Texas has been a Republican bastion for a quarter century, leaving little incentive for national Democrats to invest in local candidates and help them get back in the game.
Instead, Democratic and Republican candidates have used Texas as an ATM on their way to winning offices in other states.
But now, Republicans nationwide and in Texas are in trouble. Democrats have performed well in solid GOP congressional districts in various special elections, including Tuesday’s contest in Ohio.
The trend could continue in Texas, where Democrats are eager to turn the tables after the election of President Donald Trump. They have their first chance to win a statewide contest since 1994 — the U.S. Senate race between Beto O’Rourke and incumbent Republican Ted Cruz. They even have a strong shot at picking up at least three congressional seats, including the one held by longtime Dallas Rep. Pete Sessions.
Because of these opportunities, Democrats should urge their donors to deposit the resources needed to flip the longtime Republican stronghold.
Texas is the biggest prize in politics. Once it becomes a true battleground, Republicans’ ability to win the White House will be seriously diminished. It could spell the end of the Republican Party as we know it and shorten the controversial era of Trump. There’s no GOP path to the White House without Texas.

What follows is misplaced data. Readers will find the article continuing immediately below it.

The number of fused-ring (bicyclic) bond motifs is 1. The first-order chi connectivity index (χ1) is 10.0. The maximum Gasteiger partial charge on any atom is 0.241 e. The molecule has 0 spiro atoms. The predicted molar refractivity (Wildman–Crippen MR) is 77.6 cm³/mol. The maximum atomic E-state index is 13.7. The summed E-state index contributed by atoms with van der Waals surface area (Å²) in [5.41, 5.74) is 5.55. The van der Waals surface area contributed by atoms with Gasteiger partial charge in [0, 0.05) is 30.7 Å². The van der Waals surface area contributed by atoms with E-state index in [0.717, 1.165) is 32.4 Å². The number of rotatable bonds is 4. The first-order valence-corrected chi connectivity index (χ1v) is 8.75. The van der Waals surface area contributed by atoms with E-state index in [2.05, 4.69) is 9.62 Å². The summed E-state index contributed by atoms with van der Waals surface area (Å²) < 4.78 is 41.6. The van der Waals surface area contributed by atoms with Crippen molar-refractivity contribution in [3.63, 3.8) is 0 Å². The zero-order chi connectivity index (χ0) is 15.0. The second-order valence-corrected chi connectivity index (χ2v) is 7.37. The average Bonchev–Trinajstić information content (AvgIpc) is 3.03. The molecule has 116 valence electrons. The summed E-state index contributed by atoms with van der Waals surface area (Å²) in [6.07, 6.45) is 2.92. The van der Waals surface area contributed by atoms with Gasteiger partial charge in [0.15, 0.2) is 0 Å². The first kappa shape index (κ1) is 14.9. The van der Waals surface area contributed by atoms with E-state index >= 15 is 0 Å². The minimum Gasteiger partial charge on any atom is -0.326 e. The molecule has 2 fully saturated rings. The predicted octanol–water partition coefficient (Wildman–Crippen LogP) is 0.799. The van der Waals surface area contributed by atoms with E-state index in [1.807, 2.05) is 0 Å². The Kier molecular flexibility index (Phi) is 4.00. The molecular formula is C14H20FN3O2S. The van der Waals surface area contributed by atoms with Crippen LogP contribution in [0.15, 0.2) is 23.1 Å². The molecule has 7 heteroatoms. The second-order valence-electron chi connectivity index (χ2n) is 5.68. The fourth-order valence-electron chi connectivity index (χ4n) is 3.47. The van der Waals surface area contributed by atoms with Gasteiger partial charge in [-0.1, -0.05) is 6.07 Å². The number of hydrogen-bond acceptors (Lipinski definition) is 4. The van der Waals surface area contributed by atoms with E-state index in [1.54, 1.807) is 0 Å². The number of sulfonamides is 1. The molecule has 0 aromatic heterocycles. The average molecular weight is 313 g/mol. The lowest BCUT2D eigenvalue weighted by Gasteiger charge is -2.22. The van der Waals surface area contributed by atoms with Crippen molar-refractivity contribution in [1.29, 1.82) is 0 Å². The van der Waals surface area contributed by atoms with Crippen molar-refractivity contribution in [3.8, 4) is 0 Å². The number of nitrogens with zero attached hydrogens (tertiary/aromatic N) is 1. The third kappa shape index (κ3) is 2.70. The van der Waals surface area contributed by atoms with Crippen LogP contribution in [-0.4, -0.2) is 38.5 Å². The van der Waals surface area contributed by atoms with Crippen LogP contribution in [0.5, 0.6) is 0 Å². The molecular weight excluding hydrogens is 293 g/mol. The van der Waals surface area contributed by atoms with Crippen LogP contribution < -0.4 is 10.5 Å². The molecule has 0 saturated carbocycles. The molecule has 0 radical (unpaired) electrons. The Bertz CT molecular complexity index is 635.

Tight Senate race
For his part, Cruz has acknowledged that it’s going to be a tough race. He’s urged conservatives to take the threat from the El Paso Democrat seriously, telling supporters in Dallas that there are only two ways to run: “Scared or unopposed.”
A recent Texas Lyceum poll has Cruz leading O’Rourke by 2 percentage points. Another from Quinnipiac University puts the spread at 6 points.
O’Rourke is raising more campaign cash than Cruz, and his large crowds indicate an enthusiasm Democrats haven’t seen in Texas since Barack Obama toured the state in 2008.
Cruz is still the favorite, and there are usually more Republican voters than Democrats. But the Trump effect has scrambled many of the norms. It’s hard to forecast what turnout will look like.